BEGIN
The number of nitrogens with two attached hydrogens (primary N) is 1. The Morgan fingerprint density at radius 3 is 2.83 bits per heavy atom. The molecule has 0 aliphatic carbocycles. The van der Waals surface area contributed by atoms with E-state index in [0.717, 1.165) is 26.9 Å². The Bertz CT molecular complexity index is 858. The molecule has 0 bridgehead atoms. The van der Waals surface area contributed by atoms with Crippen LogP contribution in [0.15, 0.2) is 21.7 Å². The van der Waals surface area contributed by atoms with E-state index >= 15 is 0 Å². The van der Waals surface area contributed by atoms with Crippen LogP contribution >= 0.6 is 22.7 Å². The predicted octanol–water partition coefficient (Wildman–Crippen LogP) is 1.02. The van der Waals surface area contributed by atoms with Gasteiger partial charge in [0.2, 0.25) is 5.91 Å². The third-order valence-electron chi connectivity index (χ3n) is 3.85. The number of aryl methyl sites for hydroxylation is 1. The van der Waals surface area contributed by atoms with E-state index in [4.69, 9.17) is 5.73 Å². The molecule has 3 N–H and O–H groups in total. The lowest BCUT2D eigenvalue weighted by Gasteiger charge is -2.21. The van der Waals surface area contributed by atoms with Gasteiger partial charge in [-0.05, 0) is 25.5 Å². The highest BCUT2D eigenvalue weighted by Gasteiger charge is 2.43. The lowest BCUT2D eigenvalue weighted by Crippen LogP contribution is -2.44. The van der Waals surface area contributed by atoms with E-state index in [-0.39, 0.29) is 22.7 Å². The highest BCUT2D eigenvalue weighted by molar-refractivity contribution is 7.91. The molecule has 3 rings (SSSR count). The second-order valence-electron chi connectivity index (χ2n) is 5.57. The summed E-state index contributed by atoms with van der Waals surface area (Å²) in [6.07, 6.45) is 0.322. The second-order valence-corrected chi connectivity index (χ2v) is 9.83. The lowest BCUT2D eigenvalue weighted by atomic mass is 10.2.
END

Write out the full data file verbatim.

The number of nitrogens with two attached hydrogens (primary N) is 1. The Morgan fingerprint density at radius 3 is 2.83 bits per heavy atom. The molecule has 0 aliphatic carbocycles. The van der Waals surface area contributed by atoms with E-state index in [0.717, 1.165) is 26.9 Å². The Bertz CT molecular complexity index is 858. The molecule has 0 bridgehead atoms. The van der Waals surface area contributed by atoms with Crippen LogP contribution in [0.15, 0.2) is 21.7 Å². The van der Waals surface area contributed by atoms with E-state index >= 15 is 0 Å². The van der Waals surface area contributed by atoms with Crippen LogP contribution >= 0.6 is 22.7 Å². The predicted octanol–water partition coefficient (Wildman–Crippen LogP) is 1.02. The van der Waals surface area contributed by atoms with Gasteiger partial charge in [0.2, 0.25) is 5.91 Å². The third-order valence-electron chi connectivity index (χ3n) is 3.85. The number of aryl methyl sites for hydroxylation is 1. The van der Waals surface area contributed by atoms with E-state index in [4.69, 9.17) is 5.73 Å². The molecule has 3 N–H and O–H groups in total. The lowest BCUT2D eigenvalue weighted by Gasteiger charge is -2.21. The van der Waals surface area contributed by atoms with Gasteiger partial charge in [-0.05, 0) is 25.5 Å². The highest BCUT2D eigenvalue weighted by Gasteiger charge is 2.43. The lowest BCUT2D eigenvalue weighted by Crippen LogP contribution is -2.44. The van der Waals surface area contributed by atoms with E-state index in [-0.39, 0.29) is 22.7 Å². The highest BCUT2D eigenvalue weighted by molar-refractivity contribution is 7.91. The molecule has 3 rings (SSSR count). The second-order valence-electron chi connectivity index (χ2n) is 5.57. The summed E-state index contributed by atoms with van der Waals surface area (Å²) in [6.07, 6.45) is 0.322. The second-order valence-corrected chi connectivity index (χ2v) is 9.83. The lowest BCUT2D eigenvalue weighted by atomic mass is 10.2.